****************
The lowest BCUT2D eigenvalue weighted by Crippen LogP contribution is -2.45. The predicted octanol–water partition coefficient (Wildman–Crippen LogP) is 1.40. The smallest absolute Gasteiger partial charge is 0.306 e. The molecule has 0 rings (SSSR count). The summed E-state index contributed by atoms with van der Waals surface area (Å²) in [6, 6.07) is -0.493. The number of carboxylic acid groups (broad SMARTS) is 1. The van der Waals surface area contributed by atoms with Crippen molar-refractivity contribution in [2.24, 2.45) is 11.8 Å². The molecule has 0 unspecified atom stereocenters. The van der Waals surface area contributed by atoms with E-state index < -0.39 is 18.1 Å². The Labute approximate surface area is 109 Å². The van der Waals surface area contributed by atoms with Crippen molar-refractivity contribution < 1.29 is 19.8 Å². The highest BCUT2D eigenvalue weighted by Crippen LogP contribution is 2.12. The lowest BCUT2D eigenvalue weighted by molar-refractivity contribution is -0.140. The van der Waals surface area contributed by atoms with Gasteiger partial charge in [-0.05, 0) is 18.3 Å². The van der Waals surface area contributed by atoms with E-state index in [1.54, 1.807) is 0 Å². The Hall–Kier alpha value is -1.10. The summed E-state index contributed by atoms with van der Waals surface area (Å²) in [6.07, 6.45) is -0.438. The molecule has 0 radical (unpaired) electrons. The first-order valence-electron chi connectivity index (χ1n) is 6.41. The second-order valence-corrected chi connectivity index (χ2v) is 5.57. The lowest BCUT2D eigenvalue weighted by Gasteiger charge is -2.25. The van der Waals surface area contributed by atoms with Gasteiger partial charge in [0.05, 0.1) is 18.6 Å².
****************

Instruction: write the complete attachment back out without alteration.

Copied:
The lowest BCUT2D eigenvalue weighted by Crippen LogP contribution is -2.45. The predicted octanol–water partition coefficient (Wildman–Crippen LogP) is 1.40. The smallest absolute Gasteiger partial charge is 0.306 e. The molecule has 0 rings (SSSR count). The summed E-state index contributed by atoms with van der Waals surface area (Å²) in [6, 6.07) is -0.493. The number of carboxylic acid groups (broad SMARTS) is 1. The van der Waals surface area contributed by atoms with Crippen molar-refractivity contribution in [2.24, 2.45) is 11.8 Å². The molecule has 0 unspecified atom stereocenters. The van der Waals surface area contributed by atoms with E-state index < -0.39 is 18.1 Å². The Labute approximate surface area is 109 Å². The van der Waals surface area contributed by atoms with Crippen molar-refractivity contribution < 1.29 is 19.8 Å². The highest BCUT2D eigenvalue weighted by Crippen LogP contribution is 2.12. The lowest BCUT2D eigenvalue weighted by molar-refractivity contribution is -0.140. The van der Waals surface area contributed by atoms with Gasteiger partial charge in [-0.05, 0) is 18.3 Å². The van der Waals surface area contributed by atoms with E-state index in [1.54, 1.807) is 0 Å². The Hall–Kier alpha value is -1.10. The summed E-state index contributed by atoms with van der Waals surface area (Å²) in [6.07, 6.45) is -0.438. The molecule has 0 radical (unpaired) electrons. The first-order valence-electron chi connectivity index (χ1n) is 6.41. The second-order valence-corrected chi connectivity index (χ2v) is 5.57. The lowest BCUT2D eigenvalue weighted by Gasteiger charge is -2.25. The van der Waals surface area contributed by atoms with Gasteiger partial charge in [0.05, 0.1) is 18.6 Å².